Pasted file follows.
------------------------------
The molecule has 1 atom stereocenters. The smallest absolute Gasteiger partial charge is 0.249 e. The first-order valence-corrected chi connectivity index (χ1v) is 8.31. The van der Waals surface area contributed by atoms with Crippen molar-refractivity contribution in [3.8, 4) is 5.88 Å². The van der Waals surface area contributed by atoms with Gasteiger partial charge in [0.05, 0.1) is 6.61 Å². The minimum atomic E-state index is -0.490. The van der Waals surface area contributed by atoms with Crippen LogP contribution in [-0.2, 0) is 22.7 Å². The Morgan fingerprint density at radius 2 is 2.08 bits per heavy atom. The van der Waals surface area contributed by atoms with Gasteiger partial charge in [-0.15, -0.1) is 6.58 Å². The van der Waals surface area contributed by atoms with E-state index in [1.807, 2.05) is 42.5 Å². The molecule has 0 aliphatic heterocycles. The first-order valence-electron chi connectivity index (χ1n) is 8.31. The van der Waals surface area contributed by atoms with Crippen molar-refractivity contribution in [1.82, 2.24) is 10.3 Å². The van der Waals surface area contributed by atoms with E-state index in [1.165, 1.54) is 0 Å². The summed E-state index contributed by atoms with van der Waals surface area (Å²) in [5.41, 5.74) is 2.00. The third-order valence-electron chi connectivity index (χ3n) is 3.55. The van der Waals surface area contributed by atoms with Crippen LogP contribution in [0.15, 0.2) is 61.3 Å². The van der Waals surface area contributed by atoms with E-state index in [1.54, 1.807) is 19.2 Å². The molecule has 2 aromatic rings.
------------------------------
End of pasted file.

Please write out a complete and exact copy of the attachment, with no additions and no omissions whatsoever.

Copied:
The molecule has 1 atom stereocenters. The smallest absolute Gasteiger partial charge is 0.249 e. The first-order valence-corrected chi connectivity index (χ1v) is 8.31. The van der Waals surface area contributed by atoms with Crippen molar-refractivity contribution in [3.8, 4) is 5.88 Å². The van der Waals surface area contributed by atoms with Gasteiger partial charge in [0.05, 0.1) is 6.61 Å². The minimum atomic E-state index is -0.490. The van der Waals surface area contributed by atoms with Crippen LogP contribution in [-0.2, 0) is 22.7 Å². The Morgan fingerprint density at radius 2 is 2.08 bits per heavy atom. The van der Waals surface area contributed by atoms with Gasteiger partial charge in [-0.15, -0.1) is 6.58 Å². The van der Waals surface area contributed by atoms with E-state index in [1.807, 2.05) is 42.5 Å². The molecule has 0 aliphatic heterocycles. The first-order valence-electron chi connectivity index (χ1n) is 8.31. The van der Waals surface area contributed by atoms with Crippen molar-refractivity contribution in [1.82, 2.24) is 10.3 Å². The van der Waals surface area contributed by atoms with E-state index in [1.165, 1.54) is 0 Å². The summed E-state index contributed by atoms with van der Waals surface area (Å²) in [5.41, 5.74) is 2.00. The third-order valence-electron chi connectivity index (χ3n) is 3.55. The van der Waals surface area contributed by atoms with Crippen LogP contribution in [0.15, 0.2) is 61.3 Å². The van der Waals surface area contributed by atoms with E-state index in [1.54, 1.807) is 19.2 Å². The molecule has 2 aromatic rings.